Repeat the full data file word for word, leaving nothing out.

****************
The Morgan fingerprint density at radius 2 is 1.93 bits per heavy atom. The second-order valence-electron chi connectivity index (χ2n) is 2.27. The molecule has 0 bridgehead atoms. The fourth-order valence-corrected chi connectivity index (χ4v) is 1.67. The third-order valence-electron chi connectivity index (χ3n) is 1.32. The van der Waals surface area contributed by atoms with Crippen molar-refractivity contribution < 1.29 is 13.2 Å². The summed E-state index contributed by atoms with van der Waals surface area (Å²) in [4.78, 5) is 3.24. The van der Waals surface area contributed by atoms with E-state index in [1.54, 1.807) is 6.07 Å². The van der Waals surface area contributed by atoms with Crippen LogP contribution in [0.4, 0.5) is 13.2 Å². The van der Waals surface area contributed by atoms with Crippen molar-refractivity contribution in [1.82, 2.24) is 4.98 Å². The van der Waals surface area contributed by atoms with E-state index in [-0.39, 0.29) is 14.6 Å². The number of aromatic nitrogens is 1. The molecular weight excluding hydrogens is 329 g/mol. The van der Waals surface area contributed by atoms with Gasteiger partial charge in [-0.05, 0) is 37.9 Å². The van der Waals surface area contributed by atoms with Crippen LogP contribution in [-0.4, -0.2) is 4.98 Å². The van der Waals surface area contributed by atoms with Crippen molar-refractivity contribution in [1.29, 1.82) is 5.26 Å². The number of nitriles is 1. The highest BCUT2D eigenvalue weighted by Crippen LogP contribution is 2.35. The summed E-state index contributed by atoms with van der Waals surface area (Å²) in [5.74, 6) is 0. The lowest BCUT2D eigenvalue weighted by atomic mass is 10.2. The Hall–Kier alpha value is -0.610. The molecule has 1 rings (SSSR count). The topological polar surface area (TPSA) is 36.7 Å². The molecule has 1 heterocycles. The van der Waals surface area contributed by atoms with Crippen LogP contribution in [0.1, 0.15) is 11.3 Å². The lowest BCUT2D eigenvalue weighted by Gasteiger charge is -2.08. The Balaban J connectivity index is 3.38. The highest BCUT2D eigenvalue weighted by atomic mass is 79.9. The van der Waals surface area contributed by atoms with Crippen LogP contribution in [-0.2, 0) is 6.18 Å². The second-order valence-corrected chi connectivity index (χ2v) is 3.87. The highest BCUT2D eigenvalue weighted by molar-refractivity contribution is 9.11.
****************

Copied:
The Morgan fingerprint density at radius 2 is 1.93 bits per heavy atom. The second-order valence-electron chi connectivity index (χ2n) is 2.27. The molecule has 0 bridgehead atoms. The fourth-order valence-corrected chi connectivity index (χ4v) is 1.67. The third-order valence-electron chi connectivity index (χ3n) is 1.32. The van der Waals surface area contributed by atoms with Crippen molar-refractivity contribution < 1.29 is 13.2 Å². The summed E-state index contributed by atoms with van der Waals surface area (Å²) in [4.78, 5) is 3.24. The van der Waals surface area contributed by atoms with E-state index in [1.54, 1.807) is 6.07 Å². The van der Waals surface area contributed by atoms with Crippen LogP contribution in [0.4, 0.5) is 13.2 Å². The van der Waals surface area contributed by atoms with Crippen molar-refractivity contribution in [1.82, 2.24) is 4.98 Å². The van der Waals surface area contributed by atoms with E-state index in [-0.39, 0.29) is 14.6 Å². The number of aromatic nitrogens is 1. The molecular weight excluding hydrogens is 329 g/mol. The van der Waals surface area contributed by atoms with Gasteiger partial charge in [-0.05, 0) is 37.9 Å². The van der Waals surface area contributed by atoms with Crippen LogP contribution in [-0.4, -0.2) is 4.98 Å². The van der Waals surface area contributed by atoms with Crippen molar-refractivity contribution in [1.29, 1.82) is 5.26 Å². The number of nitriles is 1. The highest BCUT2D eigenvalue weighted by Crippen LogP contribution is 2.35. The summed E-state index contributed by atoms with van der Waals surface area (Å²) in [5.74, 6) is 0. The lowest BCUT2D eigenvalue weighted by atomic mass is 10.2. The Hall–Kier alpha value is -0.610. The molecule has 1 rings (SSSR count). The topological polar surface area (TPSA) is 36.7 Å². The molecule has 1 heterocycles. The van der Waals surface area contributed by atoms with Crippen LogP contribution in [0.1, 0.15) is 11.3 Å². The lowest BCUT2D eigenvalue weighted by Gasteiger charge is -2.08. The Balaban J connectivity index is 3.38. The highest BCUT2D eigenvalue weighted by atomic mass is 79.9. The van der Waals surface area contributed by atoms with Crippen LogP contribution in [-0.2, 0) is 6.18 Å². The second-order valence-corrected chi connectivity index (χ2v) is 3.87. The highest BCUT2D eigenvalue weighted by molar-refractivity contribution is 9.11.